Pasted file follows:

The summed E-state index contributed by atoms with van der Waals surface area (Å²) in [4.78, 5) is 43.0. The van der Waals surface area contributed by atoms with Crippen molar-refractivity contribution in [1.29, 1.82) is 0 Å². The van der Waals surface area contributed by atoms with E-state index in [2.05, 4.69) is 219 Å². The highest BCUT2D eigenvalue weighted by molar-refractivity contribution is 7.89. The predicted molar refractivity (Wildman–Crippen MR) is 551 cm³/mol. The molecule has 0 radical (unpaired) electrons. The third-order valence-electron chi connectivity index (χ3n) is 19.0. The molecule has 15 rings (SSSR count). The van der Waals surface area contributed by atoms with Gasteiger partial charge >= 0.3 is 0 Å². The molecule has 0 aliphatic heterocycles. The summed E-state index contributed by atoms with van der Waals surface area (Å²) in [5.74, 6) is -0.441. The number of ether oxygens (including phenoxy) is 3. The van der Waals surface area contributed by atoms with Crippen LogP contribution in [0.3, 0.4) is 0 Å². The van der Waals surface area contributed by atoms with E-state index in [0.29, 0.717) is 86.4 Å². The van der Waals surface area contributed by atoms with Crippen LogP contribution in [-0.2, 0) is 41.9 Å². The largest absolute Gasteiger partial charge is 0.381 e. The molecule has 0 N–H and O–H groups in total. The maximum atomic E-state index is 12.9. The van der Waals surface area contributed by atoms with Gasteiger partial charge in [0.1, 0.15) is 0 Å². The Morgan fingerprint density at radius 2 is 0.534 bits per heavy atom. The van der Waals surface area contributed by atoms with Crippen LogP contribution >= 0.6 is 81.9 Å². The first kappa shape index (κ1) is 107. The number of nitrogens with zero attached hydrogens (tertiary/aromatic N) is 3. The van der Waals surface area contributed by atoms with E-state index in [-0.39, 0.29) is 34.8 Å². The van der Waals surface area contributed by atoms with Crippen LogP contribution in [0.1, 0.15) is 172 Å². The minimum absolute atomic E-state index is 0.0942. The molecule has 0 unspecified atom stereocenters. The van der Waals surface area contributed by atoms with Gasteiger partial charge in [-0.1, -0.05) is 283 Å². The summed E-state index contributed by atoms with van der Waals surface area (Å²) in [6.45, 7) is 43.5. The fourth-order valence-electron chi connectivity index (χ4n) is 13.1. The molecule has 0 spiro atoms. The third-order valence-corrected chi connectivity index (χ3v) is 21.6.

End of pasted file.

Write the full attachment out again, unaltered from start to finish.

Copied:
The summed E-state index contributed by atoms with van der Waals surface area (Å²) in [4.78, 5) is 43.0. The van der Waals surface area contributed by atoms with Crippen molar-refractivity contribution in [1.29, 1.82) is 0 Å². The van der Waals surface area contributed by atoms with E-state index in [2.05, 4.69) is 219 Å². The highest BCUT2D eigenvalue weighted by molar-refractivity contribution is 7.89. The predicted molar refractivity (Wildman–Crippen MR) is 551 cm³/mol. The molecule has 0 radical (unpaired) electrons. The third-order valence-electron chi connectivity index (χ3n) is 19.0. The molecule has 15 rings (SSSR count). The van der Waals surface area contributed by atoms with Gasteiger partial charge >= 0.3 is 0 Å². The molecule has 0 aliphatic heterocycles. The summed E-state index contributed by atoms with van der Waals surface area (Å²) in [5.74, 6) is -0.441. The number of ether oxygens (including phenoxy) is 3. The van der Waals surface area contributed by atoms with Crippen LogP contribution in [0.3, 0.4) is 0 Å². The van der Waals surface area contributed by atoms with E-state index in [0.29, 0.717) is 86.4 Å². The van der Waals surface area contributed by atoms with Crippen LogP contribution in [-0.2, 0) is 41.9 Å². The largest absolute Gasteiger partial charge is 0.381 e. The molecule has 0 N–H and O–H groups in total. The maximum atomic E-state index is 12.9. The van der Waals surface area contributed by atoms with Gasteiger partial charge in [0.1, 0.15) is 0 Å². The Morgan fingerprint density at radius 2 is 0.534 bits per heavy atom. The van der Waals surface area contributed by atoms with Crippen LogP contribution >= 0.6 is 81.9 Å². The first kappa shape index (κ1) is 107. The number of nitrogens with zero attached hydrogens (tertiary/aromatic N) is 3. The van der Waals surface area contributed by atoms with E-state index in [-0.39, 0.29) is 34.8 Å². The van der Waals surface area contributed by atoms with Crippen LogP contribution in [0.1, 0.15) is 172 Å². The minimum absolute atomic E-state index is 0.0942. The molecule has 0 unspecified atom stereocenters. The van der Waals surface area contributed by atoms with Gasteiger partial charge in [-0.1, -0.05) is 283 Å². The summed E-state index contributed by atoms with van der Waals surface area (Å²) in [6.45, 7) is 43.5. The fourth-order valence-electron chi connectivity index (χ4n) is 13.1. The molecule has 0 spiro atoms. The third-order valence-corrected chi connectivity index (χ3v) is 21.6.